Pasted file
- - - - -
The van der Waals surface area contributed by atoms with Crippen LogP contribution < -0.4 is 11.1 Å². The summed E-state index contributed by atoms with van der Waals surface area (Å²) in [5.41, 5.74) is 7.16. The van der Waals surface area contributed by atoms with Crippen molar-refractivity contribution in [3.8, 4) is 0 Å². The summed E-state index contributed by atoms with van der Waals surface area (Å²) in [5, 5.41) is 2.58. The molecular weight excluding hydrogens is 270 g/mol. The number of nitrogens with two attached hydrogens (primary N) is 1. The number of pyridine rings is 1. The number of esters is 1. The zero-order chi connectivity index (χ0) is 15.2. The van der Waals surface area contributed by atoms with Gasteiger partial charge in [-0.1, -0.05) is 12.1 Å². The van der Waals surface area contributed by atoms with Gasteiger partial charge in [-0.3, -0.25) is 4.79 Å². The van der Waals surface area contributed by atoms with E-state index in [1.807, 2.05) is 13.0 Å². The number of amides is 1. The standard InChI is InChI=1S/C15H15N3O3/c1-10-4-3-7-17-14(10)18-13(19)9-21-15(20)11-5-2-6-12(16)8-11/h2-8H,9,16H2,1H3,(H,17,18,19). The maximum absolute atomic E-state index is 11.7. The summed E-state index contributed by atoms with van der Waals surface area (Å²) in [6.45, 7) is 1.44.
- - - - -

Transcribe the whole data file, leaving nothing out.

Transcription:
The van der Waals surface area contributed by atoms with Crippen LogP contribution < -0.4 is 11.1 Å². The summed E-state index contributed by atoms with van der Waals surface area (Å²) in [5.41, 5.74) is 7.16. The van der Waals surface area contributed by atoms with Crippen molar-refractivity contribution in [3.8, 4) is 0 Å². The summed E-state index contributed by atoms with van der Waals surface area (Å²) in [5, 5.41) is 2.58. The molecular weight excluding hydrogens is 270 g/mol. The number of nitrogens with two attached hydrogens (primary N) is 1. The number of pyridine rings is 1. The number of esters is 1. The zero-order chi connectivity index (χ0) is 15.2. The van der Waals surface area contributed by atoms with Gasteiger partial charge in [-0.1, -0.05) is 12.1 Å². The van der Waals surface area contributed by atoms with Gasteiger partial charge in [-0.3, -0.25) is 4.79 Å². The van der Waals surface area contributed by atoms with E-state index in [1.807, 2.05) is 13.0 Å². The number of amides is 1. The standard InChI is InChI=1S/C15H15N3O3/c1-10-4-3-7-17-14(10)18-13(19)9-21-15(20)11-5-2-6-12(16)8-11/h2-8H,9,16H2,1H3,(H,17,18,19). The maximum absolute atomic E-state index is 11.7. The summed E-state index contributed by atoms with van der Waals surface area (Å²) in [6.45, 7) is 1.44.